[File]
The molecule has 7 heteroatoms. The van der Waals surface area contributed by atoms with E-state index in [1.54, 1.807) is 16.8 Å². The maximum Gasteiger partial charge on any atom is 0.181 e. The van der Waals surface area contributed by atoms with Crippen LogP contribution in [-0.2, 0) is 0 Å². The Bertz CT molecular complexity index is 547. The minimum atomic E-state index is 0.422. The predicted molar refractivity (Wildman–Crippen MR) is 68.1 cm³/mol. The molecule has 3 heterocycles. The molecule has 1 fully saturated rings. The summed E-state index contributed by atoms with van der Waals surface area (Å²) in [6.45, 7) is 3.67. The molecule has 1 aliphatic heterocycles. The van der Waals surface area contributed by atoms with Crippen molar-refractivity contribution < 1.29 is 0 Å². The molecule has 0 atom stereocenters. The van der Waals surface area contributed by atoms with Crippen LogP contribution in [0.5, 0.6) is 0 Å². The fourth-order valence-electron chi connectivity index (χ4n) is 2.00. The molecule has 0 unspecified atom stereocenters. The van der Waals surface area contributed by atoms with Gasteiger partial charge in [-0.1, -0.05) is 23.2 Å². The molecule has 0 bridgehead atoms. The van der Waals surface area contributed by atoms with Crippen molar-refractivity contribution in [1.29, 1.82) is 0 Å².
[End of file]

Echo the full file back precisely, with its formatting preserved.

The molecule has 7 heteroatoms. The van der Waals surface area contributed by atoms with E-state index in [1.54, 1.807) is 16.8 Å². The maximum Gasteiger partial charge on any atom is 0.181 e. The van der Waals surface area contributed by atoms with Crippen LogP contribution in [-0.2, 0) is 0 Å². The Bertz CT molecular complexity index is 547. The minimum atomic E-state index is 0.422. The predicted molar refractivity (Wildman–Crippen MR) is 68.1 cm³/mol. The molecule has 3 heterocycles. The molecule has 1 fully saturated rings. The summed E-state index contributed by atoms with van der Waals surface area (Å²) in [6.45, 7) is 3.67. The molecule has 1 aliphatic heterocycles. The van der Waals surface area contributed by atoms with Crippen molar-refractivity contribution < 1.29 is 0 Å². The molecule has 0 atom stereocenters. The van der Waals surface area contributed by atoms with Crippen LogP contribution in [0.5, 0.6) is 0 Å². The fourth-order valence-electron chi connectivity index (χ4n) is 2.00. The molecule has 0 unspecified atom stereocenters. The van der Waals surface area contributed by atoms with Gasteiger partial charge in [-0.1, -0.05) is 23.2 Å². The molecule has 0 bridgehead atoms. The van der Waals surface area contributed by atoms with Crippen molar-refractivity contribution in [1.29, 1.82) is 0 Å².